With eight months behind them and only a few days left to go, state lawmakers are charging toward the end of a long session.
Only a few bills remain in serious play at this stage, but some of them are proving difficult to handle. Republican House members spent more time meeting behind closed doors to work out their differences than they did in public on Thursday.
Some GOP representatives were frustrated that important legislation – such as moving the state’s primary elections from May to March – were only now being debated in the final days. The primary elections bill passed by a mere three votes amid Republican dissension.
“They’re as much frustrated over the process as anything else,” said Rep. David Lewis, a Republican from Dunn who is a key member of the House leadership.
Lewis said the General Assembly has been busy with other even bigger issues. Strong disagreements over a farm bill emerged in recent days. The bill cleared the Senate four months ago. Lewis said eight hours had been spent on that bill alone this week.
“We had a budget, a tax package, economic incentives,” Lewis said, “yet all the oxygen was sucked out by this farm bill over and over and over again.”
An unexpected uproar over something that suddenly appears in a bill is part of the chaotic mix in the final days of any legislative session. That’s what drew dozens of lobbyists and others to set up camp in Lewis’ House Rules Committee room for about seven hours on Thursday, waiting to see what would happen to about a dozen bills that were on the calendar.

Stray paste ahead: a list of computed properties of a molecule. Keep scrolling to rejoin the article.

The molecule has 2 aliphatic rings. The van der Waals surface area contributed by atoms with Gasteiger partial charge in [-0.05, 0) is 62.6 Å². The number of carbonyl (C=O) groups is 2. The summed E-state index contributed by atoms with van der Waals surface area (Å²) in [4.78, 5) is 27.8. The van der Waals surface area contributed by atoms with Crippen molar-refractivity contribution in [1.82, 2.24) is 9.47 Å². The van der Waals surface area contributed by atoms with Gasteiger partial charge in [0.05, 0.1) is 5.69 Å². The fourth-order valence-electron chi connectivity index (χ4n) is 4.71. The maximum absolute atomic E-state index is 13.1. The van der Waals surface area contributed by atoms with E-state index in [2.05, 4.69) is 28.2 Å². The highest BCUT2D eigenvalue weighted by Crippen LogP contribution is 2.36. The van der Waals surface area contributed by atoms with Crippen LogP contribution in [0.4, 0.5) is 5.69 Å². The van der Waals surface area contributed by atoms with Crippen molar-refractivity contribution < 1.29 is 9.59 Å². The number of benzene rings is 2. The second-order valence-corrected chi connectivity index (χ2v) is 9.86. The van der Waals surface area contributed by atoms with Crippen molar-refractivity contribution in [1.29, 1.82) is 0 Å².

Among them was Gordon Myers, executive director of the N.C. Wildlife Commission, whose agency stood to lose control over the state’s deer farms under the Farm Act of 2015, which was introduced in March. Rumors were rampant Thursday morning that the deer provision would be taken out of the bill.
“I’ll believe it when I see it” was Myers’ only reaction before the provision was finally deleted.
Legislators were also showing signs of wear and tear. At one point in a discussion over a bill about occupancy taxes, Rep. Julia Howard, a Republican from Mocksville, asked, “Some of us are a little confused. Are you asking us to vote yes or no, or are we voting on a conference report?”
When asked to explain a complex, 37-page revenue law bill, Rep. Bill Brawley, a Matthews Republican, stumbled and admitted “a significant part of this bill – well, it was new to me.” Brawley echoed the sentiment of other legislators questioning other bills when he said another provision taken out of the bill should have been discussed more publicly and thoroughly – “and not just added to the last train” out of town.
One thing the House didn’t get to Thursday was the adjournment resolution ending this year’s session on Tuesday. The Senate approved it on Thursday.
The House has scheduled a Rules Committee meeting for Monday morning to push through most of the rest of the bills for floor votes. On Monday night, the House will vote on bills related to bonds, abortion, deregulation and charter schools.